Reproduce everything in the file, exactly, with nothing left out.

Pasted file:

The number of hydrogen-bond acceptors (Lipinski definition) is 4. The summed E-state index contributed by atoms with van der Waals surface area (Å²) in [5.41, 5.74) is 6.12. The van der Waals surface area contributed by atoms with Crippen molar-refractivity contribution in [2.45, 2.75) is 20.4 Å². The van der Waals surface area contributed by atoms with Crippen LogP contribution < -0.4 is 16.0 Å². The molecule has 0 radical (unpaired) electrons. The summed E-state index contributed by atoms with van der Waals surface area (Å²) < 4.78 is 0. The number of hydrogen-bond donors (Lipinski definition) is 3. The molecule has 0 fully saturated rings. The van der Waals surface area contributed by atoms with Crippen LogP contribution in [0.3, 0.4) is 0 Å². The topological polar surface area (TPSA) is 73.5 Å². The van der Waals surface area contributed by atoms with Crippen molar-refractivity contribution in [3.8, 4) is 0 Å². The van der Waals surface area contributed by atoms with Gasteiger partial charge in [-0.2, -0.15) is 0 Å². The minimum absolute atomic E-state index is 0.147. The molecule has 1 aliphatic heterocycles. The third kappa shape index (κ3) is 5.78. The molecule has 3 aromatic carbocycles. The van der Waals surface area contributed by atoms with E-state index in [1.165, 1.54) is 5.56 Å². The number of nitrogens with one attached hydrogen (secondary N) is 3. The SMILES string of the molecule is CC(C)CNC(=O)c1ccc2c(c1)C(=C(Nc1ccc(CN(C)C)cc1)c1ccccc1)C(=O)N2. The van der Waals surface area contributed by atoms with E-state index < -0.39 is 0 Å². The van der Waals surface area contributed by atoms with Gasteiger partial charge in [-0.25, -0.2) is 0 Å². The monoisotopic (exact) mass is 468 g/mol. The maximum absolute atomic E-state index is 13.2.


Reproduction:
The number of hydrogen-bond acceptors (Lipinski definition) is 4. The summed E-state index contributed by atoms with van der Waals surface area (Å²) in [5.41, 5.74) is 6.12. The van der Waals surface area contributed by atoms with Crippen molar-refractivity contribution in [2.45, 2.75) is 20.4 Å². The van der Waals surface area contributed by atoms with Crippen LogP contribution < -0.4 is 16.0 Å². The molecule has 0 radical (unpaired) electrons. The summed E-state index contributed by atoms with van der Waals surface area (Å²) < 4.78 is 0. The number of hydrogen-bond donors (Lipinski definition) is 3. The molecule has 0 fully saturated rings. The van der Waals surface area contributed by atoms with Crippen LogP contribution in [0.3, 0.4) is 0 Å². The topological polar surface area (TPSA) is 73.5 Å². The van der Waals surface area contributed by atoms with Crippen molar-refractivity contribution in [3.8, 4) is 0 Å². The van der Waals surface area contributed by atoms with Gasteiger partial charge in [-0.2, -0.15) is 0 Å². The minimum absolute atomic E-state index is 0.147. The molecule has 1 aliphatic heterocycles. The third kappa shape index (κ3) is 5.78. The molecule has 3 aromatic carbocycles. The van der Waals surface area contributed by atoms with E-state index in [1.165, 1.54) is 5.56 Å². The number of nitrogens with one attached hydrogen (secondary N) is 3. The SMILES string of the molecule is CC(C)CNC(=O)c1ccc2c(c1)C(=C(Nc1ccc(CN(C)C)cc1)c1ccccc1)C(=O)N2. The van der Waals surface area contributed by atoms with E-state index < -0.39 is 0 Å². The van der Waals surface area contributed by atoms with Gasteiger partial charge in [-0.25, -0.2) is 0 Å². The monoisotopic (exact) mass is 468 g/mol. The maximum absolute atomic E-state index is 13.2.